- Mamey sapote is a variety of tropical fruit, native to parts of Central America, and Mexico in North America.
- ‘Mamey sapote’ is also known as ‘marmalade plum’, ‘mamee sapote’, ‘marmalade fruit’, ‘zapotillo’, ‘zapote’, ‘sapote’, and ‘mammee apple’, among other names.
- The scientific name of the mamey sapote tree is Pouteria sapota and it is from the family Sapotaceae, a family of flowering trees and shrubs.
- Mamey sapote can be ovoid or almost spherical in shape, and the fruit is usually between 7.5 and 23 centimetres (3 to 9 inches) long.
- The skin of Mamey sapote fruit is generally somewhat rough to touch and brown in colour, while the flesh is soft when ripe, and pink, orange or red in colour.
- The taste of mamey sapote is reminiscent of sweet potatoes, peaches, pumpkins and apricots.
- Mamey sapote can be eaten fresh or frozen, used to flavour dairy-based products such as ice-cream or milkshakes, and can be made into jams and preserves.
- A single mamey sapote fruit can weigh from 0.4 to 2.3 kilograms (0.9 to 5 pounds) in weight.
- Despite its large size, mamey sapote is botanically considered a berry, and the fruit usually contains one large brown seed, though some varieties may have up to four.
- Mamey sapote fruit are high in vitamin B6 and vitamin C, and contain many other vitamins and minerals.
Sapote, 2016, Purdue University, https://hort.purdue.edu/newcrop/morton/sapote_ars.html
Will you brave the exoticness of the santol?
- Santols are a species of exotic fruit native to Laos, Cambodia, Vietnam, Malaysia, Myanmar, Thailand, and Malaya, of Southeast Asia.
- The scientific name of the santol tree is Sandoricum koetjape and it is from the family Meliaceae, the family of mahogany.
- ‘Santols’ are also called ‘lolly fruits’, ‘cottonfruits’, and ‘ wild mangosteens’, and they are also known under a variety of local names.
- Santols generally have a peachy orange coloured skin, that has a somewhat furry texture, sometimes with a slight red or yellow appearance, with flesh that is typically coloured white, while the rind surrounding the flesh is usually an orange colour.
- The rind of santols can be thick or thin, depending on the variety, and the fruit has a fleshy, juicy centre that surrounds the seeds; and both the pulp and the rind are usually edible.
- Santols can have a sour or sweet taste, often depending on whether it is the red leaf variety or the yellow leaf variety, with the red leaf generally having a sour taste and a thicker rind, while the yellow leaf will typically have a sweet flavour and a thinner rind.
- Santols can be eaten raw, preserved, made into a jam, candied, spiced, cooked in curries or alongside meat, or used to make a beverage.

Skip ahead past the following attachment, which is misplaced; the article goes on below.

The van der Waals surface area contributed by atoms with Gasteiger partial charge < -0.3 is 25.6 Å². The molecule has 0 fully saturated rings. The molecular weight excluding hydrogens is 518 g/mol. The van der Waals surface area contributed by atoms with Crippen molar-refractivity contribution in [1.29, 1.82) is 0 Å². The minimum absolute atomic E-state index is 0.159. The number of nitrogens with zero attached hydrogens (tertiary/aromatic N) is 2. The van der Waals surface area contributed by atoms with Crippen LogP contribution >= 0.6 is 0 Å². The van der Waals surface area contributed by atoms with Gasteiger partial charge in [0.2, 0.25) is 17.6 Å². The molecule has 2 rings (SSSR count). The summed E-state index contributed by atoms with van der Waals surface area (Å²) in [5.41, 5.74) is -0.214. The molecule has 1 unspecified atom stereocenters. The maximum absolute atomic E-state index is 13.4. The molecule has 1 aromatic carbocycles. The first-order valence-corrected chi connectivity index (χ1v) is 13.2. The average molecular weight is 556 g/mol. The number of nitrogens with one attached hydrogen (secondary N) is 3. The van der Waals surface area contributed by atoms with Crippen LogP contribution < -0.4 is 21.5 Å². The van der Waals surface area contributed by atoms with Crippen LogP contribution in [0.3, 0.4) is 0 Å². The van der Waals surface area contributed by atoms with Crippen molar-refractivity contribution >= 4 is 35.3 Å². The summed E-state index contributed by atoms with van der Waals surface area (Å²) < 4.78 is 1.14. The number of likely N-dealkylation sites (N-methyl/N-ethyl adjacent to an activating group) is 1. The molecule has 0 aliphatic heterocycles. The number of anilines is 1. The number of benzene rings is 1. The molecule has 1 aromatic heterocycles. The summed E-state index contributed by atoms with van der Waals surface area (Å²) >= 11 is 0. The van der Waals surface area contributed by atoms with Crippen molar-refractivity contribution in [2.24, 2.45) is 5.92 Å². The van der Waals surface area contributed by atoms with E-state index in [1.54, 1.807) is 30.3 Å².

- The relatively large brown seeds of santols are not edible, and they should be avoided as they can get stuck in or even puncture the intestines.
- Santol fruit range from 4 to 7.5 centimetres (1.6 to 3 inches) in diameter, and a single tree is said to be able to bear thousands of individual fruit in a single year.
- Santols contain pectin, and are a good source of phosphorus and calcium, and they contain other vitamins and minerals.
The Cape gooseberry is not a gooseberry, nor is it from the Cape district in South Africa!
- A Cape gooseberry is a species of tomato-like fruit, that originated in South American countries including Brazil, Chile, Peru, Ecuador and Columbia.
- ‘Cape gooseberries’ are also known as ‘Physalis’, ‘giant groundcherries’, ‘golden berries’, ‘Aztec berries’, ‘African ground cherries’, ‘Peruvian groundcherries’, ‘husk cherries’, ‘Inca berries’, ‘Peruvian tomatoes’, ‘Peruvian cherries’, ‘poha berries’, and many other names.
- The plant that the cape gooseberry grows on has the scientific name Physalis peruviana, from the family Solanaceae, the family of nightshades; and it is similar to other edible fruits that grow in a similar form in the Physalis genus, like the tomatillo, husk tomato and other groundcherries.
- The Cape gooseberry fruit is contained inside a dry, leaf-like receptacle known as a ‘husk’, that is something comparable to a lantern in shape.
- Cape gooseberries typically have smooth, glossy skin that is orange or yellow when ripe, with juicy flesh the same colour; and they are green when unripe.
- The Cape gooseberry can be eaten fresh, dried or cooked, often in Mexican cuisine; made into jams, pies or other desserts; and added to salads.
- Cape gooseberries have a sweet to tangy taste with a fruity flavour, and a sweetness that is greater than tomatoes; though they should not be eaten when unripe, as they tend to be poisonous.
- The shape of a Cape gooseberry is spherical, and the fruit generally ranges from 1 to 3 centimetres (0.4 to 1.2 inches) in diameter, and the pulp contains many small edible seeds.
- Cape gooseberries are a good source of vitamin C, vitamin A and niacin, and they contain a number of other vitamins and minerals.
- Cape gooseberries generally fall to the ground before they are ripe, and they can be stored for many months in their husk.